3. “Most book of Mormon scholars think that Joseph Smith really discovered golden tablets.”

    QED :razz:

  4. The arguments given by Christians have all been refuted–but that does not stop them from repackaging them and giving them away at debates and such—which is why I began posting refutations to people like WL Craig on the web.

    As an atheist, and a professor of religion and philosophy, I go by the arguments and the BEST explanations. “Goddidit” has never been one of the best.

  5. From what I’ve read, it seems like the best scholars favor the jesus as an apocalyptic prophet position.

    It is pretty obvious when you read quotes like:

    “some of you will not experience the taste of death by the time the kingdom of heavan comes”
    (rough wording)

    So far, the best explaination to this is that it referred to the vision of heavan Jesus and his few disciples saw during the transfiguration. However, when we look at this line in retrospect- we can see how strange this alternate explaination is. I mean- why did he predict this? I don’t know enough theology to claim the transfiguration wasn’t an important event- but surely if it was, it would appear in more of the gospels?

  6. This is great. BTW I was watching the debate between WLC and Ehrman- and found his theory for the ressurection very original and with a lot of explanitoy power.

    Any good, scholarly books on theories on how the ressurection tradition started? (other than Chris’ book since I already know of its existence) Oh- and books on hallucinations would also be great.

  7. Chris Hallquist

    @Andyman: After Ehrman, my favorite Biblical scholar is probably Dale Allison, whose book “Resurrecting Jesus” contains a long chapter (really a book-within-a-book) on the resurrection. It’s aimed more at a scholarly audience than is my book or Ehrman’s books, but it’s still very good.

    Allison is also an advocate of the “apocalyptic Jesus” view. You might look him up for that, if you’re really into that topic.

  8. Yeah, I recall seeing his name in the bibliography of “Jesus- APOFM”

    Oh yeah, another interesting thing I noticed- Didn’t Bart debate Craig in 2009? Because, if I recall correctly, in 2003 Bart considered the empty tomb story historical. And- since Bart states in the debate that he thinks the the empty tomb story was fictional- does that mean that Bart is getting even more liberal with his views?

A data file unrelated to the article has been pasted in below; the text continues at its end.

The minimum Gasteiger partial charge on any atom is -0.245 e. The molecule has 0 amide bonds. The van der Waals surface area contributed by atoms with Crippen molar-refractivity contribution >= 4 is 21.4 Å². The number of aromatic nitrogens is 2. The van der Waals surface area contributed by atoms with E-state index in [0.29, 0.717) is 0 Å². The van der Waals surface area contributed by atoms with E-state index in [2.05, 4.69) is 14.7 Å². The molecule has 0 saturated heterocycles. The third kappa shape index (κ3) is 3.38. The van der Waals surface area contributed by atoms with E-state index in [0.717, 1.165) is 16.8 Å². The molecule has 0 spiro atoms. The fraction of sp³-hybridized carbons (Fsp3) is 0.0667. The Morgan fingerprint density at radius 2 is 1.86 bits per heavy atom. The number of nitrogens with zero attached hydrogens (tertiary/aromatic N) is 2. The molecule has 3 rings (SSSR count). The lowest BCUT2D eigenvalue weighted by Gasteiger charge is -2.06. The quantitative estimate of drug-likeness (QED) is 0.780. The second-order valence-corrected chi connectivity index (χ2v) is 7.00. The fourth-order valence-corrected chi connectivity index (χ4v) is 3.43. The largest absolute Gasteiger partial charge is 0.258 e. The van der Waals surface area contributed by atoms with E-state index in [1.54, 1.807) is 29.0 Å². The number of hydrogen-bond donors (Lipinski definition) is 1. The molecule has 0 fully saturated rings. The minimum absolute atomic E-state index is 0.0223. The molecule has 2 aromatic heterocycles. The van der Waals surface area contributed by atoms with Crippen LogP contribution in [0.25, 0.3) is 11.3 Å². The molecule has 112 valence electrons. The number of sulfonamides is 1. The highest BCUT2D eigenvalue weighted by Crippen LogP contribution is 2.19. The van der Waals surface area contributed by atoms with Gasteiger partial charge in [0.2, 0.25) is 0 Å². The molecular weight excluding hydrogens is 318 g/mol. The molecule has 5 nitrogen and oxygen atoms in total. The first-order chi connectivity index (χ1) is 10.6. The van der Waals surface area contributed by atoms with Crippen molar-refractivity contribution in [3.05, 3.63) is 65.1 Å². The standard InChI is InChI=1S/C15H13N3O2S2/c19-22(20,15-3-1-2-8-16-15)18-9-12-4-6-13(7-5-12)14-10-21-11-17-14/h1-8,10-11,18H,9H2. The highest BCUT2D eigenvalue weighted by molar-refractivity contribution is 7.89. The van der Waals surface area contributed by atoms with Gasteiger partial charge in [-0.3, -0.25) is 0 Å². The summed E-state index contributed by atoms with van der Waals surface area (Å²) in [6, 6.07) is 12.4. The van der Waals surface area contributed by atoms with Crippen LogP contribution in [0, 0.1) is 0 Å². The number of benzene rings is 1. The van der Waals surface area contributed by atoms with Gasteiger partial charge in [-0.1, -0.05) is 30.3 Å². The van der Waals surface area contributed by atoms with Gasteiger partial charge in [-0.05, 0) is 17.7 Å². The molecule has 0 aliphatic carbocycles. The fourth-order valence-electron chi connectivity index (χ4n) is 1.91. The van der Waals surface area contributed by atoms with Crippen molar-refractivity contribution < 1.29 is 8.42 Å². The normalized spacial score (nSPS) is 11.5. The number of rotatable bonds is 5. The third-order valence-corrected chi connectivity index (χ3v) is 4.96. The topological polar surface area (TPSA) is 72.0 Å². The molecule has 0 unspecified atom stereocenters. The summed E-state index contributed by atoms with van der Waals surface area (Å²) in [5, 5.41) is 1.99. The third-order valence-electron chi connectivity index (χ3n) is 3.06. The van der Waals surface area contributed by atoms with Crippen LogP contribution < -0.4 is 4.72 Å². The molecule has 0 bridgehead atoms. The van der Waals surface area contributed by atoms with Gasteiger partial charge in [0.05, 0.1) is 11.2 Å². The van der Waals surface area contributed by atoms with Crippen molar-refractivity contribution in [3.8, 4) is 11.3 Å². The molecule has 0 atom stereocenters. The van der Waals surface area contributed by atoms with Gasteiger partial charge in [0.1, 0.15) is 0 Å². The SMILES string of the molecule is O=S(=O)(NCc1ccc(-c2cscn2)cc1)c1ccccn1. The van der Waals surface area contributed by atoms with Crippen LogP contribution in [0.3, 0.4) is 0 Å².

Anyone want to comment?

  9. *2006, not 2009

    And BTW thanks for the suggestions.

  10. I heard on WLC’s website, tho, that Dale uses a lot of “old” arguments concerning proofs for hallucinations. It’s a little strange, tho, because there are such well attested instances of hallucinations in history (like the woman in the mansion family claiming she saw Jesus).

    However, it seems like, according to Dale, that the pro resurrection theories are only “slightly better”. Than again, I think he accepts the historicity of the empty tomb. Anyone know?

  11. Chris Hallquist

    I don’t think Ehrman changing his mind on one question provides much measure of his overall liberal-ness or conservative-ness.

    On Allison, again, “old” does not mean “wrong.”

    Also, I’ve read Craig’s article on Allison, and I found his description of Allison’s arguments misleading (yeah, I’ll stick with that euphemism). Craig says that Allison “tends to accept all reports uncritically” including stories from “New Age popular books.”

    But Allison clearly doesn’t “accept” all these stories in the sense of taking them at face value. The point is that reports like them are made all the time even though we have little reason to take them at face value.

    Piece of advice: never trust Craig to give an accurate account of what one of his opponents has said.

  12. “I don’t think Ehrman changing his mind on one question provides much measure of his overall liberal-ness or conservative-ness.”

    No- I thought this was a GOOD thing- that he now no longer believes that the empty tomb story is historical! To my knowledge, he used to believe itwas. Now, wouldn’t it be cool if he were to write a book on why he thinks the epty tomb is ahistorical? I mean,, if you watch the debate against Craig, you’ll notice he actually uses a really sophisticated version of the no empty tomb argument:

    1) Firstly, he compares the nature of the resurrection appearances to the nature of other resurrection appearances.

    2) He minimalizes the amount hallucinations by claiming that the disciples would exagerate them.

    3) He is qucik to note the possible literary purpose of the women. This theory (Carrier popularized)was meant to justify why the story of Jesus in this w=one was so odd. I mean- for one thing- why the hell does Judas betray himafter seeing his miracles? Also, why are his disciples so damn stupid? As a whole, the story just doesn’t look like it can actually play out in realiy- so this theory works well in terms of explaining why that would be the case.